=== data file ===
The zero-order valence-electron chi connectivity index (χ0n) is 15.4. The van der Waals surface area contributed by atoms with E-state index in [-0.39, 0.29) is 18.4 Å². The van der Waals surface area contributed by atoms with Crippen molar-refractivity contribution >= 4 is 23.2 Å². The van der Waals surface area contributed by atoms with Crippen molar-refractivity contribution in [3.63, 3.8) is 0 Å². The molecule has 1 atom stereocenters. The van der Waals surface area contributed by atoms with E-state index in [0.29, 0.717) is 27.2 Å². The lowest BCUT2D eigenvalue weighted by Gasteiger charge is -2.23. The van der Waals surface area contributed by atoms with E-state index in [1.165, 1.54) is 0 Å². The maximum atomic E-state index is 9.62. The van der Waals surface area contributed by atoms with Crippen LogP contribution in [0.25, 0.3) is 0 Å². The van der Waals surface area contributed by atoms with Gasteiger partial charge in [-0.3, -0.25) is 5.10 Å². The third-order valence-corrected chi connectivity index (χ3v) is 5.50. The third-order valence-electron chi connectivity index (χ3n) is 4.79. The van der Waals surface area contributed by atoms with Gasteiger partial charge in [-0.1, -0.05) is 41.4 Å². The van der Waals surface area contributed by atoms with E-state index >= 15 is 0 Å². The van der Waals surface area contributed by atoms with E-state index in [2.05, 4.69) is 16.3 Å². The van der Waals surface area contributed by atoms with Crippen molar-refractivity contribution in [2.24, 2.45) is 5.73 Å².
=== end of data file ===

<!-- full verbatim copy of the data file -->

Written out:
The zero-order valence-electron chi connectivity index (χ0n) is 15.4. The van der Waals surface area contributed by atoms with E-state index in [-0.39, 0.29) is 18.4 Å². The van der Waals surface area contributed by atoms with Crippen molar-refractivity contribution >= 4 is 23.2 Å². The van der Waals surface area contributed by atoms with Crippen molar-refractivity contribution in [3.63, 3.8) is 0 Å². The molecule has 1 atom stereocenters. The van der Waals surface area contributed by atoms with E-state index in [0.29, 0.717) is 27.2 Å². The lowest BCUT2D eigenvalue weighted by Gasteiger charge is -2.23. The van der Waals surface area contributed by atoms with E-state index in [1.165, 1.54) is 0 Å². The maximum atomic E-state index is 9.62. The van der Waals surface area contributed by atoms with Crippen LogP contribution in [0.25, 0.3) is 0 Å². The van der Waals surface area contributed by atoms with Gasteiger partial charge in [-0.3, -0.25) is 5.10 Å². The third-order valence-corrected chi connectivity index (χ3v) is 5.50. The third-order valence-electron chi connectivity index (χ3n) is 4.79. The van der Waals surface area contributed by atoms with Gasteiger partial charge in [-0.1, -0.05) is 41.4 Å². The van der Waals surface area contributed by atoms with E-state index >= 15 is 0 Å². The van der Waals surface area contributed by atoms with E-state index in [2.05, 4.69) is 16.3 Å². The van der Waals surface area contributed by atoms with Crippen molar-refractivity contribution in [2.24, 2.45) is 5.73 Å².